If external users (as in external to your organisation) are going to use the system, you need to prepare a process where they get access to the E-Signing System, including setting up a corresponding user in the system with the appropriate Digital Certificate if applicable. These external users also need to get trained in how to use the system.

Hybrid Signature Situations

Are you going to end up with documents that are partly signed electronically and partly with traditional "wet signatures"? If so, you need a described process for this as well.

Ownership

Last but not least you need to establish who has the ownership of the E-Signing System. Is it the IT Department that usually acquire and maintain IT systems? Or is it the R&D department that probably is the most frequent user of the system? Or is it the HR department that is concerned with the identity of the people working in the organisation? This needs to be clarified before you start.

Predicted Outcome

As mentioned, an E-Signing System will decrease the effort of placing the document in front of the Signer. It will reduce costs associated with transporting the paper copy of the document. It will also potentially increase security and authenticity of the documents.

But there are things an E-Signing System cannot do. Regardless of how deep you entrench E-Signatures as a paradigm in your organisation, you will almost inevitable have a residual number of documents that are signed with ink. Thus, no matter how much you push E-Signatures you will end up with a hybrid system, composed by documents signed electronically and documents signed with ink. Be prepared for this.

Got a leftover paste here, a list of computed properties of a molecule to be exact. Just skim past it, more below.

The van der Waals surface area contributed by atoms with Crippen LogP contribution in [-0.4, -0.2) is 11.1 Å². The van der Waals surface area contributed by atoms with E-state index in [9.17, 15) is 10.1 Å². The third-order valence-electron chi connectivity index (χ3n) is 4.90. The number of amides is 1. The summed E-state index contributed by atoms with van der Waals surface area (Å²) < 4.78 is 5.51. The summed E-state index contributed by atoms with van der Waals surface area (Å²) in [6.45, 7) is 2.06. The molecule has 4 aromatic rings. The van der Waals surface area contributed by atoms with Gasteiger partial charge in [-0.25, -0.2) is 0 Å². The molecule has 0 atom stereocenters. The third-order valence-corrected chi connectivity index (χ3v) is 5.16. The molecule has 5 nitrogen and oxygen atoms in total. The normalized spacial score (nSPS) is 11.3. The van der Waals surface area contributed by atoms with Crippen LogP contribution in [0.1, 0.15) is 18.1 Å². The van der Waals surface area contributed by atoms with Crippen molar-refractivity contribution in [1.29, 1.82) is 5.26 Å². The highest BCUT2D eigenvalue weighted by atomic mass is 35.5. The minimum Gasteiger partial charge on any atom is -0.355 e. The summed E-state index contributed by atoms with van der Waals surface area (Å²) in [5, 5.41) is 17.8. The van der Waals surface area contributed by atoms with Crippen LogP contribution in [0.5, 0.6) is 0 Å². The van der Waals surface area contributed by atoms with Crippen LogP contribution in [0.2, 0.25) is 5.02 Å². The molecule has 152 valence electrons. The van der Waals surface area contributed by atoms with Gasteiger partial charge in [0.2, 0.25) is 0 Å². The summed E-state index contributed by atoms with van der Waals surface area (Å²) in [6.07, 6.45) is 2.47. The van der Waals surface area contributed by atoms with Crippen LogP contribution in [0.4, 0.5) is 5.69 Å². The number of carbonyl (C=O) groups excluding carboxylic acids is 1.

Then, a Signature System is per se an IT system with all the work it entails. It needs to be validated and maintained, people will repeatedly forget their credentials if they do not use the system frequently and there will be the ubiquitous bugs and errors. This all means increased costs that need to be compared and contrasted with the costs by using a manual system.

Finally, an E-Signature System does not make bad processes good just by digitizing them. Overloaded employees will still remain overloaded regardless.

For which situations does E-Signatures make sense?